Microsoft (MSFT) opened at all-time high Friday, lifting the world’s most valuable company well past $1 trillion, after the tech giant posted stronger-than-expected fourth quarter earnings driven largely by its fast-expanding cloud computing business.
Microsoft said adjusted non-GAAP earnings for the three months ending in June, the company’s fiscal fourth quarter, rose 21.2% from the same period last year to $1.37 per share, well ahead of the Street consensus forecast of $1.21 per share. Group revenues, Microsoft said, rose 12% to $33.717 billion and against best analysts’ estimates of a $32.77 billion tally.
Looking into its 2020 fiscal year, Microsoft said it sees Intelligent, which includes its popular Azure offering, of between $10.3 billion and $10.5 billion for the three months ending in September, and double-digit operating income growth as well as stable operating margins for the broader Microsoft business over the whole of the year.
“Our Commercial Cloud business is the largest in the world, surpassing $38 billion in revenue for the year, with gross margin expanding to 63%,” CEO Satya Nadella told investors on a conference call late Thursday. “I’m proud of what we have accomplished over the last 12 months, and I’m energized by the tremendous opportunity ahead.”
“Every day, we work alongside our customers to help them build their own digital capability, creating new businesses with them, innovating with them, and earning their trust,” he added. “This commitment to our customers’ success is resulting in deeper partnerships, larger, multi-year cloud agreements and growing momentum across every layer of our differentiated technology stack, from application infrastructure, to data and AI, to business process, to productivity and collaboration.”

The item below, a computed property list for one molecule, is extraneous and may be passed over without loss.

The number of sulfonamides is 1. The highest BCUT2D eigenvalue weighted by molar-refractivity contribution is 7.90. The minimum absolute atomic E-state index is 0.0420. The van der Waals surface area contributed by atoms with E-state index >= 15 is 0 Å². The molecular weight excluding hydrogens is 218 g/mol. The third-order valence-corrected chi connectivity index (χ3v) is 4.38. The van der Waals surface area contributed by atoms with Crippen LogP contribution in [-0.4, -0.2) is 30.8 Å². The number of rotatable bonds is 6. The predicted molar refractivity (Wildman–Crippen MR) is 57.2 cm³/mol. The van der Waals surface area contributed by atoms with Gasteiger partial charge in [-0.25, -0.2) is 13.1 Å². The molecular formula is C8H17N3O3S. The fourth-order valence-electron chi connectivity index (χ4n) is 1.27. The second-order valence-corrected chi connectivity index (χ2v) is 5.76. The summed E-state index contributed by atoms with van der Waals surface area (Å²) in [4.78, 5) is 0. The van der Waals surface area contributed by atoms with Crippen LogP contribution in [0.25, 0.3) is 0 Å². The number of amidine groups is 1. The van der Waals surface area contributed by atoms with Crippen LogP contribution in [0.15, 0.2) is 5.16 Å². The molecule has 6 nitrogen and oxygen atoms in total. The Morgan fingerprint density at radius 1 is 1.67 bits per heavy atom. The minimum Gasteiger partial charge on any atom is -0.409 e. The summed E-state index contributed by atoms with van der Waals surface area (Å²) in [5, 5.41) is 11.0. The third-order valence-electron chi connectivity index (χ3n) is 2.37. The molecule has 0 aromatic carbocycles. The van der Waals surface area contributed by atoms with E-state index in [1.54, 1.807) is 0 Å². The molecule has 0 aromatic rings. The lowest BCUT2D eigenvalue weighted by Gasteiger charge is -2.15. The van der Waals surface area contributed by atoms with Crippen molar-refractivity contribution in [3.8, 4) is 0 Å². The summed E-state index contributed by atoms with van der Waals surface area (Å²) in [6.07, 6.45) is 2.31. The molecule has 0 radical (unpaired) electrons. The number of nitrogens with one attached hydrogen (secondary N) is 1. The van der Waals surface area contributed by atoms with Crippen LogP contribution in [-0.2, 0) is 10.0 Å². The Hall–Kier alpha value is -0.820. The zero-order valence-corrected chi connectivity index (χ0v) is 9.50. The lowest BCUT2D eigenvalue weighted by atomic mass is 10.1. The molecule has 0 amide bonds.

Microsoft shares were marked 2% in early trading Friday to change hands at $139.13 each after hitting an all-time high of 140.67 that extended the stock’s year-to-date gain to around 40% and value the Redmond, Washington-based group at around $1.08 trillion.
Revenues from Microsoft’s Intelligent Cloud division rose 21% on a constant currency basis to $11.4 billion, even as the growth rate of Azure slowed to 64%. Productivity and Pricing division revenues rose 17% to $11 billion, Microsoft said, while Personal Computing sales advanced by 6% to $11.3 billion.
Demand for next generation software remains strong. That is not good for legacy vendors who have earned poor Net Promoter Scores over years of taking advantage of customers they thought did not have alternatives,” said Canaccord Genuity analyst Richard Davis, who boosted his price target to $155, while maintaining a buy rating on the stock, following the stronger-than-expected fourth quarter earnings.
“Microsoft under Nadella deserves credit for transforming itself from a firm difficult to partner with and rapacious in competition to one that is still a very tough competitor but also a company that will partner with other vendors if it makes its customers’ work lives better.”